White Oak Economy is a monthly column by denim journalist veteran, Amy Leverton where she examines the interplay between the worlds of high end artisanal denim and the mall brands behind them.
A couple of weeks ago, Burberry announced that they have had quite enough of the fashion merry-go-round and have done away with many of their seasonal constraints. They are showing men’s and women’s collections together, they have dropped their half-season shows and the biggest change: a proportion of their collection went straight on sale after the runway presentation.
So basically a big shake-up of the current fashion system. Because, at the end of the day, the fashion system is essentially about selling clothes, right? To customers, correct? But are Burberry saying: enough of the buyers, editors, retailers, let’s talk directly to our customers and cut out all the people in between? Well, kinda yes but mostly no, that would alienate a lot of people and lose them a lot of sales in our current system. It is, however, a sign that interaction is changing massively, due to the growth in our online lives and the further advancement of social media. If brands don’t react to it or embrace it, they will be left behind.
‘What’s Burberry got to do with us?’ I hear you mutter! Well, this applies to our denim bubble too of course. When I was at the various trade shows in Las Vegas, New York, London, and Berlin this season, I posted a few select images from some of the stands; a teaser of what we can expect next winter. And of course Heddels itself post round-ups just a few days after the shows, detailing who is doing what.
I get really excited about certain products and items at trade shows but when 4-6 months go by and it hits retail, am I as excited? Nah, because I took photos, I posted them, I saw other people post them, then I saw the lookbook come out, which was posted and pinned and shared and ended up all over my feed and now the next collection is out and I’ve moved on. My eyes are tired of one thing and onto the next.
Heddels managing editor, David Shuck, and I spoke about this topic the other day and he summed it up perfectly: “The end consumer has become much closer to the product, but more jaded as they are also living two product cycles ahead of what’s on the market.”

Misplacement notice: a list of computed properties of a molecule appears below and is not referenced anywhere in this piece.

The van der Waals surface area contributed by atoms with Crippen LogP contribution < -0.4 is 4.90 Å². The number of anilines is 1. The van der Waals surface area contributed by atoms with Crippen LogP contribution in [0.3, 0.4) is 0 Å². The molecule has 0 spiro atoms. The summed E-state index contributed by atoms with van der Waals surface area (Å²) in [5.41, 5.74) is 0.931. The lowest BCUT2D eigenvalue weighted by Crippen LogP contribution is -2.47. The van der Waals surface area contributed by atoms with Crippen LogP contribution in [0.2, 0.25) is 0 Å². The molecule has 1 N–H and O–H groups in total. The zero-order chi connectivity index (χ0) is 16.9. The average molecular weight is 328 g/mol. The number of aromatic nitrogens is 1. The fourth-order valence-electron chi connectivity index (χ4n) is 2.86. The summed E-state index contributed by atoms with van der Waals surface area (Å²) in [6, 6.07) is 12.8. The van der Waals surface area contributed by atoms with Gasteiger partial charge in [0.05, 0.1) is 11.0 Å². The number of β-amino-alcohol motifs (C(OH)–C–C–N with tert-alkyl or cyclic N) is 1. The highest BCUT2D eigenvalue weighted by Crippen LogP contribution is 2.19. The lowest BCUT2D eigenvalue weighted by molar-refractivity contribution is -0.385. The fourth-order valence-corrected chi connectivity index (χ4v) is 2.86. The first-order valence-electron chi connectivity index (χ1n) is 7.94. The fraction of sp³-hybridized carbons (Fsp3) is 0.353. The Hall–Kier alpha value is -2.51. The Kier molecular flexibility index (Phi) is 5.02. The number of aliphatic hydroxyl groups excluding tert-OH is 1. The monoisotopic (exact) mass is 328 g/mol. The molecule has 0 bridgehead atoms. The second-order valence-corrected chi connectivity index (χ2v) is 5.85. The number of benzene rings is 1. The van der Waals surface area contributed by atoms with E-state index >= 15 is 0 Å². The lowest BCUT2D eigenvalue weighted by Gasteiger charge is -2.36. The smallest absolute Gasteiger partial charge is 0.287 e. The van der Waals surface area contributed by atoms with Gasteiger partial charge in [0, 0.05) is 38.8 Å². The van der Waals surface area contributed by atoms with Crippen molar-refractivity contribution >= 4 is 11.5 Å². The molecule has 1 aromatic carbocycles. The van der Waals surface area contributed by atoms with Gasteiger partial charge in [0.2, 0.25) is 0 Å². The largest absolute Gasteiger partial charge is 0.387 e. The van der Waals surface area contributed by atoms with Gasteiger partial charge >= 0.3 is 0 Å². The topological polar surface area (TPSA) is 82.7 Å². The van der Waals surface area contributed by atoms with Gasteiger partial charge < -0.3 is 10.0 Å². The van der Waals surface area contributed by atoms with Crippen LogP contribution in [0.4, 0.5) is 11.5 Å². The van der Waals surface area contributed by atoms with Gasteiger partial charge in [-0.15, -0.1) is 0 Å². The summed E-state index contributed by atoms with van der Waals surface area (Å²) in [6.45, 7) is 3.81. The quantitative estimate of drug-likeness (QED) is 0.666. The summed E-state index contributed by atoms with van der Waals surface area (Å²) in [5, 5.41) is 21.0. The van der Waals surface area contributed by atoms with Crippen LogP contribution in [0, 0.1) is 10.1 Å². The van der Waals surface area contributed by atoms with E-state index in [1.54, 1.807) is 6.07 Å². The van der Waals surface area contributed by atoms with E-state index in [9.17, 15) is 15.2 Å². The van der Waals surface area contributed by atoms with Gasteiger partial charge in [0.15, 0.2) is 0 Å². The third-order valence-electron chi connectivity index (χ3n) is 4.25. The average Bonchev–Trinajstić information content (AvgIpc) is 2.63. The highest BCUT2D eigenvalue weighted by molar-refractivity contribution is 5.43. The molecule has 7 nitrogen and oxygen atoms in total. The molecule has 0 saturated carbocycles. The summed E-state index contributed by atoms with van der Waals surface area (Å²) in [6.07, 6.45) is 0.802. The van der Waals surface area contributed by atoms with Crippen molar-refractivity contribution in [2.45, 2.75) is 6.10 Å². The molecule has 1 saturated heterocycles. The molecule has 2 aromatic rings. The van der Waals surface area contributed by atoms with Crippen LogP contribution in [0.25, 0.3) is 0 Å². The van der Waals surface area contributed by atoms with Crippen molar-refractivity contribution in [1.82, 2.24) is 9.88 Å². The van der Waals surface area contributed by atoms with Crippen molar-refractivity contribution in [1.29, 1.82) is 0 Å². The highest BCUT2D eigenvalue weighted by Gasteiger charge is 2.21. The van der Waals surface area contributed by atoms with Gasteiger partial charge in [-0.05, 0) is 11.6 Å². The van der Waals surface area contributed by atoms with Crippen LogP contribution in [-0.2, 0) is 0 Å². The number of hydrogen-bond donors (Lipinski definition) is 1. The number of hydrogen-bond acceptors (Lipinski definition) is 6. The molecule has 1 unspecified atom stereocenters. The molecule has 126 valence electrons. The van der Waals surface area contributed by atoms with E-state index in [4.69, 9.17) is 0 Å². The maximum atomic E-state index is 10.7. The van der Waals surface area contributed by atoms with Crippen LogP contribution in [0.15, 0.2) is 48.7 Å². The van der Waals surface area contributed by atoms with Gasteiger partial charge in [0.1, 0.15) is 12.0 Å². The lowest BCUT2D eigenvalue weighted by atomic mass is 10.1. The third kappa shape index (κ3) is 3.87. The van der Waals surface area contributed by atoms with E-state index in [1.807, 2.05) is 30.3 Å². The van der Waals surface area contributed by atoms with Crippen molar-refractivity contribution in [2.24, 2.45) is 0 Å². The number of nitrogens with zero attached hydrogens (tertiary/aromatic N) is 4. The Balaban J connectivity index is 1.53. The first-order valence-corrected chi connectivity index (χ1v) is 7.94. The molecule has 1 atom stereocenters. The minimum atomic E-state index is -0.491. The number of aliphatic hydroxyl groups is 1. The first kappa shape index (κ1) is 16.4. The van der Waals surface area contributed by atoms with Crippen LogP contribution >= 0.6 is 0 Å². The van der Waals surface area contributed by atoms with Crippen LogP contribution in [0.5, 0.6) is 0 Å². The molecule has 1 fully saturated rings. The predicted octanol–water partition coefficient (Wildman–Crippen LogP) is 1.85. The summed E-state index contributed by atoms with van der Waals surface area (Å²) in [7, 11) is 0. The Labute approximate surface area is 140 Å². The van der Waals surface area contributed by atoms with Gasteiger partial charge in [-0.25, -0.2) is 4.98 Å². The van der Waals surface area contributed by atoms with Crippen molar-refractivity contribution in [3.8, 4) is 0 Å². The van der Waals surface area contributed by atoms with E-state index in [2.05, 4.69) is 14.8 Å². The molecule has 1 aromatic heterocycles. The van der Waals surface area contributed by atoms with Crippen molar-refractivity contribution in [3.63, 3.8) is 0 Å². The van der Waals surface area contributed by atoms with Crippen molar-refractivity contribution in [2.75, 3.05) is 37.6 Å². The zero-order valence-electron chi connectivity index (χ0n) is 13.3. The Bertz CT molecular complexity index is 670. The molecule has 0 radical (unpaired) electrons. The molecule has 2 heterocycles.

Very interesting times indeed and lots to explore, so I decided to speak to a cross-section of familiar faces and industry experts I see on the circuit and get a feel for where this new world is going to take us, and you:
Brian Awitan: Sales and branding creative for LS&Co, BillyKirk, Dyer Brand, etc. Trade show exhibitor since 1994.
Phil Proyce: Founder, Ladywhite Company. Co-founder, County LTD. Been attending trade shows for 5 years.
Tony Patella: Co-Founder of Tellason, been attending trade shows since 1990.
Sharifa Murdock: Co-founder of the Liberty Fairs tradeshow, been working in the trade fair business since 2003.
Pep Zorzano: Retail professional and retail/brand consultant, been attending trade shows for 20 years.
All of these individuals are familiar with the current trade show format and are a part of the community in some way. Have they too noticed this change in over-exposure due to the encroaching influence of the internet? Brian Awitan has, and refers to it as ‘Buyer Fatigue’. I asked him how he felt about the immediacy we’ve become accustomed to in the fashion industry due to social media:
“It’s a double-edged sword. I am personally a fan and active participant in all the socials. As it relates to industry, though? There’s no longer any mystery. There was something nice about coverage being relegated to industry insiders and the fanatic tribes that searched extra hard for all the future fashion bits. It kept the end consumer on a cadence to be appetized at a pace. Now? Everything is immediate. So much so that end consumers can be exposed to thumbnail sketch inspiration before the fabric quality is even selected! That’s a little too ‘pop-will-eat-itself’ for me. There’s no magic any longer, it’s just ALL out.”
So if it’s ‘all out’ are we saying the gap between the brand and the consumer is becoming so narrow that activities such as the trade show aren’t needed any more? I personally don’t think so because something else is simultaneously shifting that gives trade shows a new and more varied focus. More on that later! Firstly, how does someone like Sharifa, who co-founded of one of the newest trade shows out there, view this shift?
“Social media, especially Instagram, has created a more involved and educated consumer. They appreciate that their voices have an impact on the way designers create. [In the future] Social media content will be more curated and linkable, driving the consumer to interact with the brands on a more personal level.”
She adds that brands can use the dynamic to their advantage by becoming more flexible:
“With the climb of social media, it is important for brands to become available to consumers as soon as possible. We are the microwave generation, if it’s immediate gratification, we move on. By transitioning to seasonless collections, designers are able to better serve their current customers while appealing to a broader range of consumers around the world.”
The folks at Liberty are excited by today’s changes and can see a future working alongside and with this world of bloggers, Instagrammers, and consumers. The show was founded only three years ago and entered the market at a time that must have caused them to really analyze what was needed and take a different approach. Sharifa continues,